5th Year Emerging Artist Program

Congratulations to the 2022-23 Fifth Year Emerging Artists: Kate Helin-Burnette, Aimi Dickel, Sylvie Deters, Ivy Shonka, and Theo Mattson

The objective of the Fifth-Year Emerging Artist program is to offer graduates an intensive art experience to better prepare them for graduate school or a professional career in the arts. The program is designed for gifted and self-motivated artists and curators who wish to make visual arts the core of their professional future. Fifth-Year Emerging Artists create and exhibit their own artwork. Together they will facilitate community events and act as mentors to undergraduate art students.

Senior art majors wishing to apply for the Fifth-Year Emerging Artist Program should meet with their Art-343 advisor to discuss their application. Advisors will recommend candidly whether or not the student should apply and may provide feedback on a draft of the letter of application.

The Fifth-Year Emerging Artist program is generously supported by the Leean Carpenter Endowed Fund.

Exhibition Schedule:

Work in Progress Show

November 18 – December 14, 2022
Tuesday 11/29: Reception from 4-6pm

Groot Gallery, Center for Art and Dance
Come to view work currently in progress by the Fifth Year Emerging Artists.

Carleton College EA & St. Olaf College Fifth-Year Emerging Artist Showcase

March 15 – April 8, 2023
Reception: April 4th, from 6-8pm.
Northfield Arts Guild

The Northfield Arts Guild is proud to present this dynamic, engaging collection of work brought to you collaboratively by Carleton and St. Olaf artists.

Truckstop Gallery Show

May 3 – 11, 2023

Truckstop Gallery
20 Grove Street, #72
Nicollet Island
Minneapolis, MN 55401

History of the FYEA Program

In 1982, Professor Arch Leean initiated the program as an “Alumni Artist in Residence,” lasting 3 and ½ months during the fall semester. The alum was given a studio space and small stipend with the intent of developing an extended body of work and an “open studio environment” that encouraged numerous interactions with undergraduate art students. After 4 successful years, it became clear that it was difficult for alumni to get 3+ months release from their work schedules. In 1988, the program shifted to offer studio space, a small stipend for materials, and portfolio development for two recent graduates. Steven Carpenter ’82 offered to pay the materials stipend for four fifth year students. To this date, Mr. Carpenter has personally funded this program, with increased materials fees, over the years. With the ongoing support of the Art Department, the program has supported art alumni, giving them a year of studio space, materials fees, portfolio development, and opportunities for direct interaction and mentorship of undergraduate students.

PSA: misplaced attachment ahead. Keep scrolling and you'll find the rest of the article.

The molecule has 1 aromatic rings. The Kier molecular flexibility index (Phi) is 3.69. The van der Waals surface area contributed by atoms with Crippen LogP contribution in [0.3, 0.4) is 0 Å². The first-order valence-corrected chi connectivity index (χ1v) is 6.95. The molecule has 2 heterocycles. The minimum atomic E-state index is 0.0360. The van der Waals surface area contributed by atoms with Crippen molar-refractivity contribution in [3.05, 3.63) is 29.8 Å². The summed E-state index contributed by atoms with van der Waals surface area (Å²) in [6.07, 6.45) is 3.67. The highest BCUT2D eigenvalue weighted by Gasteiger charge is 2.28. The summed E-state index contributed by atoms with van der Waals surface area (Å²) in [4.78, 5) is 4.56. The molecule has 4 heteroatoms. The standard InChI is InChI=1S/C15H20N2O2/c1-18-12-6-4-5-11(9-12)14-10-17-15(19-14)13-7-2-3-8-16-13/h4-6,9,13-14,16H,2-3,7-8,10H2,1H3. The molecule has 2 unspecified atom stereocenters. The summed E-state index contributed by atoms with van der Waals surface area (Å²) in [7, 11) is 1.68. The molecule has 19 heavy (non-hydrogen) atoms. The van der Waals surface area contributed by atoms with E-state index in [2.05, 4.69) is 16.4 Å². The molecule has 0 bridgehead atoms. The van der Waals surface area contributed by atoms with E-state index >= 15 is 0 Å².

Meet the FYEA!

Sylvie Deters

My current work explores intimacy, home, and sensuality. These themes have emerged through stop-motion animation, oil paintings, and mixed-media work using human hair.

Aimi Dickel

My work primarily centers around Asian American identity and all of the beautiful, complicated, and multifaceted parts of Asian American existence. I’ve currently been really trying to mess with the connections between childhood nostalgia, alienation, consumption, and commodification. I wish there was a cleaner way of describing all of it but I’m hoping the visual elements will help without words. Anything involving color, texture, and refracting light will probably make its way into my work one way or another.  I hope that people will be able to both enjoy what I have to offer and also take something meaningful away in the process.

Kate Helin-Burnette

My forms are inspired by conversations between kinetic forces and static solids, informed by the way that water shapes land and rock over time. When I sculpt, my hands become instinctual vessels of emotion, bringing permanence to fleeting feelings by recording them in clay. I seek to create tactile landscapes of emotional experience.

Theo Mattson

Right now I’m working on a few projects that explore self and connection to Black and White communities. In these works, I hope to relate to others in similar situations and those who are looking for answers.

Ivy Shonka

Recently I’ve been working with woodblock prints and embroidery to create larger installations. My work draws on feelings of connection and disconnection with the environment and explores art as both a way of sharing my personal challenges with mental health and as a form of meditative healing through creative practice. In the coming months, I plan to continue exploring human-nature relationships through printmaking, embroidery, and sculpture, particularly plaster and bronze.